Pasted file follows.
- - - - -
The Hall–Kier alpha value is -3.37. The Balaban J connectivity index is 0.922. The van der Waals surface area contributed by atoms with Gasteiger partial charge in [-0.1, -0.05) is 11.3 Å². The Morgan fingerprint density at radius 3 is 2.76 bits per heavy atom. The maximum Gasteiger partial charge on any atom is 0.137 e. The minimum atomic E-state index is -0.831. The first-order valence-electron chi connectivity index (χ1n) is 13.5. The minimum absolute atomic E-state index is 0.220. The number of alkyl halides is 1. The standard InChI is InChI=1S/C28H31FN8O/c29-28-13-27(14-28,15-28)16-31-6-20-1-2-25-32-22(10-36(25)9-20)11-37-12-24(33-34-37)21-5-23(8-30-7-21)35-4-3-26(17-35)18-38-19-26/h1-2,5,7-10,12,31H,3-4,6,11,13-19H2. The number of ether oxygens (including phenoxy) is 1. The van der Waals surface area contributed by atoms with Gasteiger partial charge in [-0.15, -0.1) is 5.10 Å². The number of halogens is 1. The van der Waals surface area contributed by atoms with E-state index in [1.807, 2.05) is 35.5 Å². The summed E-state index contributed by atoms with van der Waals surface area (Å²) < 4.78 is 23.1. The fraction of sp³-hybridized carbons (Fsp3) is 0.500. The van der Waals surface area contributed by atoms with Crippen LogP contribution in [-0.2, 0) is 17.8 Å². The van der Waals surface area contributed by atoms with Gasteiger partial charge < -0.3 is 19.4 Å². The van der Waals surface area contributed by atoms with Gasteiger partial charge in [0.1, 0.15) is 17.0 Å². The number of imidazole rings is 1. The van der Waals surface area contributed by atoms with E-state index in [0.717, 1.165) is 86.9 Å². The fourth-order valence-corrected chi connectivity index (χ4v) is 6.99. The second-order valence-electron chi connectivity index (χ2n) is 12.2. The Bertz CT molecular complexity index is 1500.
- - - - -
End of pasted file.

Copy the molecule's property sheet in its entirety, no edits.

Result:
The Hall–Kier alpha value is -3.37. The Balaban J connectivity index is 0.922. The van der Waals surface area contributed by atoms with Gasteiger partial charge in [-0.1, -0.05) is 11.3 Å². The Morgan fingerprint density at radius 3 is 2.76 bits per heavy atom. The maximum Gasteiger partial charge on any atom is 0.137 e. The minimum atomic E-state index is -0.831. The first-order valence-electron chi connectivity index (χ1n) is 13.5. The minimum absolute atomic E-state index is 0.220. The number of alkyl halides is 1. The standard InChI is InChI=1S/C28H31FN8O/c29-28-13-27(14-28,15-28)16-31-6-20-1-2-25-32-22(10-36(25)9-20)11-37-12-24(33-34-37)21-5-23(8-30-7-21)35-4-3-26(17-35)18-38-19-26/h1-2,5,7-10,12,31H,3-4,6,11,13-19H2. The number of ether oxygens (including phenoxy) is 1. The van der Waals surface area contributed by atoms with Gasteiger partial charge in [-0.15, -0.1) is 5.10 Å². The number of halogens is 1. The van der Waals surface area contributed by atoms with E-state index in [1.807, 2.05) is 35.5 Å². The summed E-state index contributed by atoms with van der Waals surface area (Å²) < 4.78 is 23.1. The fraction of sp³-hybridized carbons (Fsp3) is 0.500. The van der Waals surface area contributed by atoms with Crippen LogP contribution in [-0.2, 0) is 17.8 Å². The van der Waals surface area contributed by atoms with Gasteiger partial charge < -0.3 is 19.4 Å². The van der Waals surface area contributed by atoms with Gasteiger partial charge in [0.1, 0.15) is 17.0 Å². The number of imidazole rings is 1. The van der Waals surface area contributed by atoms with E-state index in [0.717, 1.165) is 86.9 Å². The fourth-order valence-corrected chi connectivity index (χ4v) is 6.99. The second-order valence-electron chi connectivity index (χ2n) is 12.2. The Bertz CT molecular complexity index is 1500.